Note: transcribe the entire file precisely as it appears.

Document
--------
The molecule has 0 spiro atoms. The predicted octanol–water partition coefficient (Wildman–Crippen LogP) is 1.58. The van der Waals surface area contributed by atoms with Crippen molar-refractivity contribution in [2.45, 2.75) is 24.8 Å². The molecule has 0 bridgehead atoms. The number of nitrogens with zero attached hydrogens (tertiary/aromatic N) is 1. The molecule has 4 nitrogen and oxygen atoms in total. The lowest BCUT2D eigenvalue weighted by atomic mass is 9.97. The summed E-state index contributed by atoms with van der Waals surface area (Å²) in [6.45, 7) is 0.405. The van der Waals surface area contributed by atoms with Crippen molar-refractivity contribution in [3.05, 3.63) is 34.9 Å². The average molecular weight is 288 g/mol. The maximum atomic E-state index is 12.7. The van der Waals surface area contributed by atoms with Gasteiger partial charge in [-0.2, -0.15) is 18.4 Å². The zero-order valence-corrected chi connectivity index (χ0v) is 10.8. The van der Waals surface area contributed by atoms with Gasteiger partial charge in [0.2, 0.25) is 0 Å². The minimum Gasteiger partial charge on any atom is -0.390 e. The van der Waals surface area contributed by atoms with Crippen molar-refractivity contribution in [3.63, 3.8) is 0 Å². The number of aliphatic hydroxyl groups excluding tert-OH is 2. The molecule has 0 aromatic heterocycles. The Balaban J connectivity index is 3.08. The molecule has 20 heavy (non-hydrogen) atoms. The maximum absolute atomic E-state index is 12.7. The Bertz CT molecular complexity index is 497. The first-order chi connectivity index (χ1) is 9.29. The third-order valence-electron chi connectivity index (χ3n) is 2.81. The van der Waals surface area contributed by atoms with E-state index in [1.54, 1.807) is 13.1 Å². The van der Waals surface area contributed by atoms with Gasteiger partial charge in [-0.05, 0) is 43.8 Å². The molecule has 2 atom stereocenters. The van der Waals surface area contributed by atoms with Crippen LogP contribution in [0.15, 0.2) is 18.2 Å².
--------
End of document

The molecule has 0 spiro atoms. The predicted octanol–water partition coefficient (Wildman–Crippen LogP) is 1.58. The van der Waals surface area contributed by atoms with Crippen molar-refractivity contribution in [2.45, 2.75) is 24.8 Å². The molecule has 0 bridgehead atoms. The number of nitrogens with zero attached hydrogens (tertiary/aromatic N) is 1. The molecule has 4 nitrogen and oxygen atoms in total. The lowest BCUT2D eigenvalue weighted by atomic mass is 9.97. The summed E-state index contributed by atoms with van der Waals surface area (Å²) in [6.45, 7) is 0.405. The van der Waals surface area contributed by atoms with Crippen molar-refractivity contribution in [3.05, 3.63) is 34.9 Å². The average molecular weight is 288 g/mol. The maximum atomic E-state index is 12.7. The van der Waals surface area contributed by atoms with Gasteiger partial charge in [-0.2, -0.15) is 18.4 Å². The zero-order valence-corrected chi connectivity index (χ0v) is 10.8. The van der Waals surface area contributed by atoms with Gasteiger partial charge in [0.2, 0.25) is 0 Å². The minimum Gasteiger partial charge on any atom is -0.390 e. The van der Waals surface area contributed by atoms with Crippen molar-refractivity contribution in [3.63, 3.8) is 0 Å². The number of aliphatic hydroxyl groups excluding tert-OH is 2. The molecule has 0 aromatic heterocycles. The Balaban J connectivity index is 3.08. The molecule has 20 heavy (non-hydrogen) atoms. The maximum absolute atomic E-state index is 12.7. The Bertz CT molecular complexity index is 497. The first-order chi connectivity index (χ1) is 9.29. The third-order valence-electron chi connectivity index (χ3n) is 2.81. The van der Waals surface area contributed by atoms with E-state index in [1.54, 1.807) is 13.1 Å². The van der Waals surface area contributed by atoms with Gasteiger partial charge in [-0.05, 0) is 43.8 Å². The molecule has 2 atom stereocenters. The van der Waals surface area contributed by atoms with Crippen LogP contribution in [0.15, 0.2) is 18.2 Å².